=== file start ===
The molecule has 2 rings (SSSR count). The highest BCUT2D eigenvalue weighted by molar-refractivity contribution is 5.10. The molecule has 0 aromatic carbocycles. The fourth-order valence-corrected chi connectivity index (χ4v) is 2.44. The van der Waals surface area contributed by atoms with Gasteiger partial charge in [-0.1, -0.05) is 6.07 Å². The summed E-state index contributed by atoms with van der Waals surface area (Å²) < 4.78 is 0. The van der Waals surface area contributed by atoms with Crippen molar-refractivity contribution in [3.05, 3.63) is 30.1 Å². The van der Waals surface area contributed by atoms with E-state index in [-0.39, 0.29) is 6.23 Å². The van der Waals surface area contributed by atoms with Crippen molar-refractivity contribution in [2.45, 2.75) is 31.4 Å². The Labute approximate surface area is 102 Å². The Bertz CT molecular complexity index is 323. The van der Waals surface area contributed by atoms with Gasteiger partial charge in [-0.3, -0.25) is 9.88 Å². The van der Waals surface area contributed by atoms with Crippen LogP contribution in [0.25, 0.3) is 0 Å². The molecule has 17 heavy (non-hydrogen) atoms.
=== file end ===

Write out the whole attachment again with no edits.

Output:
The molecule has 2 rings (SSSR count). The highest BCUT2D eigenvalue weighted by molar-refractivity contribution is 5.10. The molecule has 0 aromatic carbocycles. The fourth-order valence-corrected chi connectivity index (χ4v) is 2.44. The van der Waals surface area contributed by atoms with Gasteiger partial charge in [-0.1, -0.05) is 6.07 Å². The summed E-state index contributed by atoms with van der Waals surface area (Å²) < 4.78 is 0. The van der Waals surface area contributed by atoms with Crippen molar-refractivity contribution in [3.05, 3.63) is 30.1 Å². The van der Waals surface area contributed by atoms with E-state index in [-0.39, 0.29) is 6.23 Å². The van der Waals surface area contributed by atoms with Crippen molar-refractivity contribution in [2.45, 2.75) is 31.4 Å². The Labute approximate surface area is 102 Å². The Bertz CT molecular complexity index is 323. The van der Waals surface area contributed by atoms with Gasteiger partial charge in [-0.3, -0.25) is 9.88 Å². The van der Waals surface area contributed by atoms with Crippen LogP contribution in [0.25, 0.3) is 0 Å². The molecule has 17 heavy (non-hydrogen) atoms.